In principle, anti-elements other than hydrogen could be produced as well, but the cost would be enormous. Producing even a few ounces of anti-atoms would cost billions of dollars. In 2004, it cost CERN $20 million to produce several trillionths of a gram of antimatter. To produce a single gram of antimatter would cost $100 quadrillion and the antimatter factory would need to run continuously for 100 billion years.

Is Antimatter Dangerous?


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Penning Trap
Handling antimatter is extremely difficult, since any contact between matter and antimatter results in annihilation and creates an explosion. Putting antimatter in an ordinary container would be disastrous as it would explode when the antimatter touched the sides of the container. Scientists have created special antimatter traps that use magnetic fields to keep the antimatter particles in a vacuum away from any matter. Essentially this is a container with no walls. One such container that was invented, called TRAP, successfully created and held charged antiprotons for months.


Another type of antimatter trap, the Penning trap is being developed at Penn State University. The Penning traps uses a combination of low temperatures and electromagnetic fields to store antimatter. While the traps can only store incredibly small quantities, the traps will help in developing the technologies needed for advanced propulsion concepts.


Does Anitmatter have any Uses?


One current use of antimatter, is a Positron Emission Tomography (PET Scan) that doctors use to see how brains work. PET is also used in studies of electronic circuits. When an electron and positron meet, they annihilate, turning into energy which, at high energies, can rematerialize as new particles and antiparticles. This is what happens at machines such as the Large Electron Positron collider(LEP collider) at CERN. But, at low energies, the electron-positron annihilations can be used. The positrons used in PET are the result of the natural decay of radioactive isotopes. While useful in medical and materials research applications, there are not enough of these anti-electrons to provide large scale energy sources.

Some researchers have theorized that antimatter may someday be used to power space ships. When antimatter annihilates normal matter, all the mass is converted to energy. The energy output per unit particle far exceeds the efficiency of chemical reactions such as burning hydrogen and oxygen that we use now to power rockets and the Space Shuttle. But, so far, high-energy antimatter particles are only produced in relatively large numbers at a few of the world's largest particle accelerators, and there is not nearly enough production to power a space ship.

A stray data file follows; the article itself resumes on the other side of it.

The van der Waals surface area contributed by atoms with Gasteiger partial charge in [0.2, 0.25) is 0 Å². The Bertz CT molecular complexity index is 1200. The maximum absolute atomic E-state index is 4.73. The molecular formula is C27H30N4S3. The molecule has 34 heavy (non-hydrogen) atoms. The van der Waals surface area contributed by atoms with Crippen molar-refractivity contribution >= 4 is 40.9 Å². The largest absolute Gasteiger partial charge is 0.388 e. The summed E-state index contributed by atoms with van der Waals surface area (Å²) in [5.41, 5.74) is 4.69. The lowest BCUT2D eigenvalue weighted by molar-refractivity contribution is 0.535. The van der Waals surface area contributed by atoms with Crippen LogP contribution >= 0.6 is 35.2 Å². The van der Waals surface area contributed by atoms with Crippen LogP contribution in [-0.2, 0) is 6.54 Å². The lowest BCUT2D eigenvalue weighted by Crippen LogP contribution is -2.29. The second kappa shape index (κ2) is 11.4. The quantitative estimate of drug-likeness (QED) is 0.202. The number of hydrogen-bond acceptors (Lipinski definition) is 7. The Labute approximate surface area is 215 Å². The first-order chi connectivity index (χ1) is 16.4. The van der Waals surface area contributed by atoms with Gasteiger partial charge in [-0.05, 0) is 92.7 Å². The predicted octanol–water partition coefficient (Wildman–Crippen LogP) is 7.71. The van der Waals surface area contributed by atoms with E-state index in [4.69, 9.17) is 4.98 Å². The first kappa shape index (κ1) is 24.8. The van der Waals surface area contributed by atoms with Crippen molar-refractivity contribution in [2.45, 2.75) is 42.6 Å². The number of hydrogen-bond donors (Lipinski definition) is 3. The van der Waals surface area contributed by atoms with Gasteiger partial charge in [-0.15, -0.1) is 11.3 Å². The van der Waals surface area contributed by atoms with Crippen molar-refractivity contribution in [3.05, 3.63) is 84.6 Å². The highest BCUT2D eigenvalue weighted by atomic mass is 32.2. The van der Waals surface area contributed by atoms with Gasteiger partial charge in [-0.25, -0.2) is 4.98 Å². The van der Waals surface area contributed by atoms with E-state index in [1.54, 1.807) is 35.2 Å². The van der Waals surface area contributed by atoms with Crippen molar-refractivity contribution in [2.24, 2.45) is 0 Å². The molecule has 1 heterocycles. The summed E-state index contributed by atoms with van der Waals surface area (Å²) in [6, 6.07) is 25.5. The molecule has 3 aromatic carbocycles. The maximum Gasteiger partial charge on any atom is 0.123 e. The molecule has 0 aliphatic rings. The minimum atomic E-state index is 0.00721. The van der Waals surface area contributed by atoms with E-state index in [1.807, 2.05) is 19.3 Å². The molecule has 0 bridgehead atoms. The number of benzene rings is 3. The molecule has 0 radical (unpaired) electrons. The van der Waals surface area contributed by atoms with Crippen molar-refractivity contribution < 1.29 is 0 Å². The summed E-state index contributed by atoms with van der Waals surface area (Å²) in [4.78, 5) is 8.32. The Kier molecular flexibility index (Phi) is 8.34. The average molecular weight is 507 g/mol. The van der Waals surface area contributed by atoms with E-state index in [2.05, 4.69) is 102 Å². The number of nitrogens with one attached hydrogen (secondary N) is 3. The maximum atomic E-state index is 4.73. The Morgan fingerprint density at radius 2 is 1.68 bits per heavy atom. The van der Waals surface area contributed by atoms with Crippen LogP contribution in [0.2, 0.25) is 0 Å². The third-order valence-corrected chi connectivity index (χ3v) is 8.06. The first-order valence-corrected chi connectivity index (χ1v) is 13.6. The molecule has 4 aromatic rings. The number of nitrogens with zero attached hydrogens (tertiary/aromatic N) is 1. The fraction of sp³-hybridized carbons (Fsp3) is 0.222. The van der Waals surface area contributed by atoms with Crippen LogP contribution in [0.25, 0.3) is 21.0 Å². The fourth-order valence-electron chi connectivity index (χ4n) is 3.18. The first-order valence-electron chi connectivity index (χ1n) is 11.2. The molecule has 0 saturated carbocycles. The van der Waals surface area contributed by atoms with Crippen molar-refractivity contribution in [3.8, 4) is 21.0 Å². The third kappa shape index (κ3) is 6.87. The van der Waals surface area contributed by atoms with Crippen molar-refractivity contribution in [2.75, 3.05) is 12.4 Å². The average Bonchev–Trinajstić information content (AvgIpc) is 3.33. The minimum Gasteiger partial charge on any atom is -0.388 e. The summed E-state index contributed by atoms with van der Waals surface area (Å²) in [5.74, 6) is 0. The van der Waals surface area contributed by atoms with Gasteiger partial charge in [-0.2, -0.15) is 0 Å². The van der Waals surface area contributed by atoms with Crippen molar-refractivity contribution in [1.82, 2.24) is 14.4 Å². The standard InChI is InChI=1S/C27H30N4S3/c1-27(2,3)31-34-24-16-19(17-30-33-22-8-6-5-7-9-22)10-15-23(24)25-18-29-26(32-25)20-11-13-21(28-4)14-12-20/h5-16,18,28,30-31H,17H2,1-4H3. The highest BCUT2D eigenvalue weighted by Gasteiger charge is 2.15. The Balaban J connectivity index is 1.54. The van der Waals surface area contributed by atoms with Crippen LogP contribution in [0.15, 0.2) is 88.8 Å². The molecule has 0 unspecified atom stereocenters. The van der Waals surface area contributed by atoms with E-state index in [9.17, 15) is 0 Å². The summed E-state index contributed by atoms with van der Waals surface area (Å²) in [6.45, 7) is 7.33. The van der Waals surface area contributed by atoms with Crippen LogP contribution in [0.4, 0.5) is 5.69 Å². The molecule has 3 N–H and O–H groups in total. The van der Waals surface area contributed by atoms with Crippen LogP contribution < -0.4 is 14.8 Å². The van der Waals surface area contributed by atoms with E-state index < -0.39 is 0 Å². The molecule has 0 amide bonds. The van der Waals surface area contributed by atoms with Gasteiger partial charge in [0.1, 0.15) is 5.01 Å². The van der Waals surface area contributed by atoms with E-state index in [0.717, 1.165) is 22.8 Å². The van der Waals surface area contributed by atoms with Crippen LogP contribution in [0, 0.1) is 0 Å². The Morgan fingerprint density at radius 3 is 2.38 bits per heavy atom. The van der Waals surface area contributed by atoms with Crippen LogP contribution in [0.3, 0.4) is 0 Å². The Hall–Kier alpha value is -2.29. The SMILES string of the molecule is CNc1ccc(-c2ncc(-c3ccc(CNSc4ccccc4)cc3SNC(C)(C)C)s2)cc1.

Learn more on VIDEO
From Dr. Christopher Hill
















References



Barnett, Michael R. and Helen Quinn. What is antimatter. 2010
http://www.scientificamerican.com/article.cfm?id=what-is-antimatter-2002-01-24

CERN. Live From CERN. 2010.
http://livefromcern.web.cern.ch/livefromcern/antimatter/


Close, Frank. Antimatter. Oxford University Press. 2009.


FERMILAB. Dr. Christopher Hill Video: Particle Physics: Antimatter
http://www.youtube.com/watch?v=3Nca-jgg5mA

Gefter, Amanda. The Five Greatest Mysteries of Antimatter. Newscientist. April 2009.
http://www.newscientist.com/article/mg20227051.600-the-five-greatest-mysteries-of-antimatter.html

Hsu, Jeremy. The Truth About Angels, Demons and Antimatter. Live Science. May 2009.
http://www.livescience.com/technology/090514-antimatter-angels-demons.html

Kaku, Michio. Physics of the Impossible. First Anchor Books. New York. 2008.

NASA. What's the Matter with Antimatter? 2010.
http://science.nasa.gov/headlines/y2000/ast29may_1m.htm

Newscientist. Where is all the Antimatter. Video. 2010
http://brightcove.newscientist.com/services/player/bcpid1873822884?bctid=20472867001

ScienceDaily. Antimatter Positrons Explain Gamma Ray Mystery In Milky Way Galaxy. July 2009.
http://www.sciencedaily.com/releases/2009/07/090708201840.htm

Wright, Alison. CERN. Pet Scan. 2010.
http://livefromcern.web.cern.ch/livefromcern/antimatter/everyday/AM-everyday01.html